The hallmark of Burkitt’s lymphoma is t(8;14) translocations resulting in overexpression of the c-myc gene, however, the mechanism(s) with which the DNA breakages occur remains unclear. Interestingly, one of the breakpoint hotspots in the c-myc gene occurs at a region capable of adopting a specific non-B-DNA structure, H-DNA. Thus, we hypothesize that DNA secondary structure plays an important role in chromosomal breakage and translocation. We found that a sequence capable of adopting H-DNA near the breakpoint in the c-myc gene induces DNA double strand-breaks (DSBs) in mammalian cells and induces a mutation frequency ∼20-fold above background. Thus, our initial findings provide a plausible mechanism for the translocation in human lymphoma. To gain a better understanding of the mechanism of H-DNA-induced mutagenesis, we explored possible impacting factors such as DNA replication and repair. We observed that the H-DNA-induced mutagenesis is orientation dependent, suggesting the involvement of DNA replication and/or transcription. Interestingly, we show the existence of replication-independent H-DNA-induced cleavage and mutagenesis in HeLa cell free extracts. Additionally, we tested the role of DNA repair in H-DNA-induced mutagenesis and found that the human mismatch repair (MMR) protein, hMSH2, contributes to the instability. Taken together, our results indicate that the H-DNA-induced DSBs and mutagenesis require multiple DNA metabolic processes such as replication and repair. Thus, environmental stresses that activate these processes might result in increased risk of H-DNA-induced genomic instability.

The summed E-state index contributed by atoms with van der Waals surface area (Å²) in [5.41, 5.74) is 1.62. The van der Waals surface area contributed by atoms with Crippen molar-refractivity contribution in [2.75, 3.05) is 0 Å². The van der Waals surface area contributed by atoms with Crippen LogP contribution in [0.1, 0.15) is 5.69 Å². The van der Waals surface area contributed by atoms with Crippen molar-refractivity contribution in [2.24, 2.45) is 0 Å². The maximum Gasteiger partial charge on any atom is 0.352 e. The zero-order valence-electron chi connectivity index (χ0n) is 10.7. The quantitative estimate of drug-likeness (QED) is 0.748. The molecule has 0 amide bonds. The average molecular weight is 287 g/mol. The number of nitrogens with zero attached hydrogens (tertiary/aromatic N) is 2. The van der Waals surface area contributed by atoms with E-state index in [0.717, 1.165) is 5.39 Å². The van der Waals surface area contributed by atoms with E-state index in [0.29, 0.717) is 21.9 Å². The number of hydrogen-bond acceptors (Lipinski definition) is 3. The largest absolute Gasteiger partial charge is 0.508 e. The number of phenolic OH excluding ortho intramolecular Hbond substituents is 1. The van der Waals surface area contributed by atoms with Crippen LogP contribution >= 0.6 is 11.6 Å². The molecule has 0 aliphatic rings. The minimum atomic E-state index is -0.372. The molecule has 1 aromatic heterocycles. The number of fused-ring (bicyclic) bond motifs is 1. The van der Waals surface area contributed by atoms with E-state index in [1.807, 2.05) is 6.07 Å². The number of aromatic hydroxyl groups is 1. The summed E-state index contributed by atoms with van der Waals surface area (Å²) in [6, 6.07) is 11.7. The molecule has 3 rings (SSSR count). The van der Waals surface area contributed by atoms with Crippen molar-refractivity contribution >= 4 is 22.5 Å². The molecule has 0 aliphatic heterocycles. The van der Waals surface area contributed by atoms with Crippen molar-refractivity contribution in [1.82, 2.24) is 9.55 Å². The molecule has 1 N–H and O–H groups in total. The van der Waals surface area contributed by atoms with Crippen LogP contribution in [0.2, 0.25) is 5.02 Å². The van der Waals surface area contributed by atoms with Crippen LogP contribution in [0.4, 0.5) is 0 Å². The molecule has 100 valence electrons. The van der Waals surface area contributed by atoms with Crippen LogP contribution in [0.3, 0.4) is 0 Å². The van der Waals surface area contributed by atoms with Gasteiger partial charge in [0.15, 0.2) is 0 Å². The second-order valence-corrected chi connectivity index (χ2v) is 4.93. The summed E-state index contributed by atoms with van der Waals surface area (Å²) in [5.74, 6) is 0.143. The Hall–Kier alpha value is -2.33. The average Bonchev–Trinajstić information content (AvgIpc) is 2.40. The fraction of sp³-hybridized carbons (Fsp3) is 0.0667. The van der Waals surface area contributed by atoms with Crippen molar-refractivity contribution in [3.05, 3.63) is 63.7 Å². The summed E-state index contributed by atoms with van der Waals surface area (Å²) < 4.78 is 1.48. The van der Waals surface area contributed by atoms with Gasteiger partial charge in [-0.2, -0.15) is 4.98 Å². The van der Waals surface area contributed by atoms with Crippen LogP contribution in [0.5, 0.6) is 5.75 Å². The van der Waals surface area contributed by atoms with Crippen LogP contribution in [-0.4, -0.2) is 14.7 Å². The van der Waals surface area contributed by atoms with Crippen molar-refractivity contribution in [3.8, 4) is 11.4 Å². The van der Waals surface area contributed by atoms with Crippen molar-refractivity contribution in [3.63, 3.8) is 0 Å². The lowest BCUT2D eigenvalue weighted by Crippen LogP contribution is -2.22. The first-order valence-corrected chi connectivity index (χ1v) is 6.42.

[Proc Amer Assoc Cancer Res, Volume 46, 2005]